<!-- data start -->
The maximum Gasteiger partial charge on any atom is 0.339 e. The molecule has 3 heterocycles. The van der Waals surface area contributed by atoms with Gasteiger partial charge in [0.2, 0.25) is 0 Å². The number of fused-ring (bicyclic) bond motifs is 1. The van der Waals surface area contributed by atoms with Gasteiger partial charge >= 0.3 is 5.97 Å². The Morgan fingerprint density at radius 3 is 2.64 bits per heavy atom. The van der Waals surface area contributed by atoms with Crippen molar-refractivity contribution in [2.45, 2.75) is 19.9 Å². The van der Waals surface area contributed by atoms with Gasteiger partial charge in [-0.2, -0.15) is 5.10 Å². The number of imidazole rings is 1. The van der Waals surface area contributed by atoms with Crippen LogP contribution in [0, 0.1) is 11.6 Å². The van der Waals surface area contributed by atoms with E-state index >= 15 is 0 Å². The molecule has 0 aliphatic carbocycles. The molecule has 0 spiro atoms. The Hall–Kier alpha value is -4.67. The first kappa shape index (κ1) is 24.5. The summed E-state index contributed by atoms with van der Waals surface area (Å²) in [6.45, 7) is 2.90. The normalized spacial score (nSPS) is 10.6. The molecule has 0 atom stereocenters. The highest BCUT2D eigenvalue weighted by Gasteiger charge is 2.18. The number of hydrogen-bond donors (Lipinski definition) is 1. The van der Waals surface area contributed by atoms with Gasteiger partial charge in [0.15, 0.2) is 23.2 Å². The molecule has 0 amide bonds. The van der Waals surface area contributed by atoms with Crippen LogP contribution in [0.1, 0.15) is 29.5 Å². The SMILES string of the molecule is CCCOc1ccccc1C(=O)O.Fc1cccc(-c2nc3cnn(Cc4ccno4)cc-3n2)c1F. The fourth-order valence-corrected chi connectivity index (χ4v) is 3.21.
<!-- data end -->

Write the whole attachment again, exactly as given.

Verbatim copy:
The maximum Gasteiger partial charge on any atom is 0.339 e. The molecule has 3 heterocycles. The van der Waals surface area contributed by atoms with Gasteiger partial charge in [0.2, 0.25) is 0 Å². The number of fused-ring (bicyclic) bond motifs is 1. The van der Waals surface area contributed by atoms with Gasteiger partial charge >= 0.3 is 5.97 Å². The Morgan fingerprint density at radius 3 is 2.64 bits per heavy atom. The van der Waals surface area contributed by atoms with Crippen molar-refractivity contribution in [2.45, 2.75) is 19.9 Å². The van der Waals surface area contributed by atoms with Gasteiger partial charge in [-0.2, -0.15) is 5.10 Å². The number of imidazole rings is 1. The van der Waals surface area contributed by atoms with Crippen LogP contribution in [0, 0.1) is 11.6 Å². The van der Waals surface area contributed by atoms with E-state index >= 15 is 0 Å². The molecule has 0 aliphatic carbocycles. The molecule has 0 spiro atoms. The Hall–Kier alpha value is -4.67. The first kappa shape index (κ1) is 24.5. The summed E-state index contributed by atoms with van der Waals surface area (Å²) in [6.45, 7) is 2.90. The normalized spacial score (nSPS) is 10.6. The molecule has 0 atom stereocenters. The highest BCUT2D eigenvalue weighted by Gasteiger charge is 2.18. The number of hydrogen-bond donors (Lipinski definition) is 1. The van der Waals surface area contributed by atoms with Gasteiger partial charge in [0.15, 0.2) is 23.2 Å². The molecule has 0 amide bonds. The van der Waals surface area contributed by atoms with Crippen LogP contribution in [0.1, 0.15) is 29.5 Å². The SMILES string of the molecule is CCCOc1ccccc1C(=O)O.Fc1cccc(-c2nc3cnn(Cc4ccno4)cc-3n2)c1F. The fourth-order valence-corrected chi connectivity index (χ4v) is 3.21.